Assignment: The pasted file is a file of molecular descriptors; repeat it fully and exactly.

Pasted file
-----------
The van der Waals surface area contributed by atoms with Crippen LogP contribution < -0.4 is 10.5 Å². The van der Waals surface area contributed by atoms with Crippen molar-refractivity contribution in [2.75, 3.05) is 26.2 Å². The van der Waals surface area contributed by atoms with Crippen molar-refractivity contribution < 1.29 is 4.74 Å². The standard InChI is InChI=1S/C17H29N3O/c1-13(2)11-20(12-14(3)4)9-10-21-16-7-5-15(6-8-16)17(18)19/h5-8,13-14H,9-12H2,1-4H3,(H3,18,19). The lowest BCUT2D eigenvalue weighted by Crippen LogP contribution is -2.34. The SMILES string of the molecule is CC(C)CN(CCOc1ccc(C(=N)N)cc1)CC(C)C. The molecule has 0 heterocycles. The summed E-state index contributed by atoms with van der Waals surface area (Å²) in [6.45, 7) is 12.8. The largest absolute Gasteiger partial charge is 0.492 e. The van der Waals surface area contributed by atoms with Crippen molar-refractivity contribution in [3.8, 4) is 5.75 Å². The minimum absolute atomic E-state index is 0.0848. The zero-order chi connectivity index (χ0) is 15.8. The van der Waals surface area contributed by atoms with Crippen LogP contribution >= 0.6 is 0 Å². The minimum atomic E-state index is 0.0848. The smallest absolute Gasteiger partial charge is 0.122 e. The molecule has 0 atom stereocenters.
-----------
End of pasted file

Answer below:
The van der Waals surface area contributed by atoms with Crippen LogP contribution < -0.4 is 10.5 Å². The van der Waals surface area contributed by atoms with Crippen molar-refractivity contribution in [2.75, 3.05) is 26.2 Å². The van der Waals surface area contributed by atoms with Crippen molar-refractivity contribution < 1.29 is 4.74 Å². The standard InChI is InChI=1S/C17H29N3O/c1-13(2)11-20(12-14(3)4)9-10-21-16-7-5-15(6-8-16)17(18)19/h5-8,13-14H,9-12H2,1-4H3,(H3,18,19). The lowest BCUT2D eigenvalue weighted by Crippen LogP contribution is -2.34. The SMILES string of the molecule is CC(C)CN(CCOc1ccc(C(=N)N)cc1)CC(C)C. The molecule has 0 heterocycles. The summed E-state index contributed by atoms with van der Waals surface area (Å²) in [6.45, 7) is 12.8. The largest absolute Gasteiger partial charge is 0.492 e. The van der Waals surface area contributed by atoms with Crippen molar-refractivity contribution in [3.8, 4) is 5.75 Å². The minimum absolute atomic E-state index is 0.0848. The zero-order chi connectivity index (χ0) is 15.8. The van der Waals surface area contributed by atoms with Crippen LogP contribution >= 0.6 is 0 Å². The minimum atomic E-state index is 0.0848. The smallest absolute Gasteiger partial charge is 0.122 e. The molecule has 0 atom stereocenters.